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An homage to Miles, Wallace Roney’s Stretch Records debut incorporates souvenirs that encompass the varied career of the incomparable Miles Davis. From echoes of his benchmark sextet to repetitious rock beats and sampled voices, Roney documents a valuable piece of history. Furthermore, the sampled voices include those of Martin Luther King, Jr., Malcolm X and Deepak Chopra. Moving closer to dramatic intensity in this performance, Roney surrounds himself with artists who share his feeling of respect for what Davis was doing after 1970. “NeuBeings” paints a picture of electronic Miles without tampering with the trumpet sound. His tone remains pure and rich; the single most important element in Davis’ arsenal. The title track and “Cygroove” travel farthest from the mainstream. “Metropolis” contrasts that feeling with a dramatic, straight-ahead charge. “Midnight Blue,” as well, veers away from the rest of the program; this one a beautiful ballad. But most of Roney’s session focuses on the kinds of electronic magic that polarized the jazz world through several decades. Is it adventurous and innovative or “selling out” and unimportant? Is the use of synthesizers and other electronic instruments playfully trite, or in keeping with creative exploration? Wallace Roney doesn’t hold back. Like the late trumpeter who paved the way, Roney soars into territory that is charged with emotion and doesn’t look back to see who likes it. Recommended, No Room For Argument eschews foot-tapping swing for a surging infusion of dramatic adventure.
Track Listing: No Room for Argument; Homage & Acknowledgement (Love Supreme/Filles de Kilimanjaro); Straight No Nothing; Metropolis; Christina; NeuBeings; Cygroove; He Who Knows; Virtual Chocolate Cherry; Midnight Blue.
Personnel: Wallace Roney- trumpet; Steve Hall, Antoine Roney- tenor saxophone, soprano saxophone, bass clarinet; Geri Allen- piano, Fender Rhodes, electric piano, synthesizer; Adam Holzman- Wurlitzer electric piano, organ, mini-moog, synthesizers; Lenny White- drums; Val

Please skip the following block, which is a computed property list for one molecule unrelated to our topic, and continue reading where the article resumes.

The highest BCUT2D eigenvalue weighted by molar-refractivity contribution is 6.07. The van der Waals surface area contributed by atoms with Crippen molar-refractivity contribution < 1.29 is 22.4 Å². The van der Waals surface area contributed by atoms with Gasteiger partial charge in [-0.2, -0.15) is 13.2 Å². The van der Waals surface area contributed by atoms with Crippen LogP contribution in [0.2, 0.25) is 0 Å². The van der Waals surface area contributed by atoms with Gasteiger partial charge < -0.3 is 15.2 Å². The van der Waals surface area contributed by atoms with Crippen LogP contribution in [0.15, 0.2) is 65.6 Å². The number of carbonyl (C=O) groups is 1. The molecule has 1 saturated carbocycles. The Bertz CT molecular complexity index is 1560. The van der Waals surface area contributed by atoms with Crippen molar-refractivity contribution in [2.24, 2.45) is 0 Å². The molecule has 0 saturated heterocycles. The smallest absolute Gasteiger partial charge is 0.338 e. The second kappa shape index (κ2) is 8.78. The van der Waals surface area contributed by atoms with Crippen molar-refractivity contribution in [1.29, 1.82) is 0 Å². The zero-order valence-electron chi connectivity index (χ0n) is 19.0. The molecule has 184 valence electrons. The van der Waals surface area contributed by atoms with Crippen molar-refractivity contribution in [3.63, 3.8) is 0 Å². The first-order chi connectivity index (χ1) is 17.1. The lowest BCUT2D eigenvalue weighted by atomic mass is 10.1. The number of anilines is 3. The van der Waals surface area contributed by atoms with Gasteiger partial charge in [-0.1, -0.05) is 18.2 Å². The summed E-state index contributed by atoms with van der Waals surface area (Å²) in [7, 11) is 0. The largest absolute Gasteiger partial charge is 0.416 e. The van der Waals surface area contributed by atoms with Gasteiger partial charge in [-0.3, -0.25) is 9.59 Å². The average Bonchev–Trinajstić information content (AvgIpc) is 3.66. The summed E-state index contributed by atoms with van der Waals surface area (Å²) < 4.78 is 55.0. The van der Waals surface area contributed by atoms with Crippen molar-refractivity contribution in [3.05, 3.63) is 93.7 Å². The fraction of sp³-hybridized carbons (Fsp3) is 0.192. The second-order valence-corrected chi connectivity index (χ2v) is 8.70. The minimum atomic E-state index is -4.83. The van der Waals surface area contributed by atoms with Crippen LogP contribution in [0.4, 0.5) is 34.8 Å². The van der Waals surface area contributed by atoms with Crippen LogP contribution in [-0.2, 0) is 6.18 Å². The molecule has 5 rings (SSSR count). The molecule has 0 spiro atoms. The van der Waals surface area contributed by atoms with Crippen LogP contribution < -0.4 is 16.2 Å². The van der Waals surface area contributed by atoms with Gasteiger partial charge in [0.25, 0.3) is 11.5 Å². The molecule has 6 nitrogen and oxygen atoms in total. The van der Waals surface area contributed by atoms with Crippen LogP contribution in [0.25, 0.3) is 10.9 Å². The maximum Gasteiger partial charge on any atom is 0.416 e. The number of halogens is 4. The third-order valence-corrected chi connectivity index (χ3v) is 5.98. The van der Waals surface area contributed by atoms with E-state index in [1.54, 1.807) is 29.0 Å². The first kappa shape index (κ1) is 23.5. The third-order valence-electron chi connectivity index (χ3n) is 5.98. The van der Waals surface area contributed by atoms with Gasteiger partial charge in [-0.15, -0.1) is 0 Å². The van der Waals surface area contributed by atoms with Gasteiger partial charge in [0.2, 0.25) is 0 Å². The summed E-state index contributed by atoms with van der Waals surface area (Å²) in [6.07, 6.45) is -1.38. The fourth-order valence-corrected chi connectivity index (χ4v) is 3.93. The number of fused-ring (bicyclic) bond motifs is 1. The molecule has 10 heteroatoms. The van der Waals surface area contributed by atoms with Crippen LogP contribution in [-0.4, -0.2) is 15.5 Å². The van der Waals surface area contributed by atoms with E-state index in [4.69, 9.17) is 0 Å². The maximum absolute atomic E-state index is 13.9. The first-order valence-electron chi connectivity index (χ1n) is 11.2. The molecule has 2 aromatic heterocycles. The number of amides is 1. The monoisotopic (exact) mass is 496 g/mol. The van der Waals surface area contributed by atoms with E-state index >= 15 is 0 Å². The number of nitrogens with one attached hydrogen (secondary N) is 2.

As a songwriter and vocalist, I love jazz for the experience of being in the center of intense creativity. It is the most potent form of music for keeping the artist and the audience in the 'now. Being in the moment is essential for humans, and we need help in learning how to do that. As a songwriter, I need the depth of musicality that jazz voicings can give my stories. My songs seem light and whimsical, but the message is not.
I met my main collaborator, Mark Fitzgibbon, at one of his gigs. I needed to do my first original album, and his playing was masterful, robust, and beautiful. At the time, I didn't realize how suited we were as a team. We're onto our 4rth album together.
My advice to new listeners is to listen to a really clear and simple version of a song so you can then hear what the musicians are doing and enjoy their creativity and musicality. Also, you have to see jazz live to appreciate it fully. You'll never feel it the same way listening to a CD or online. You need the vibration to go through your body to really get it!
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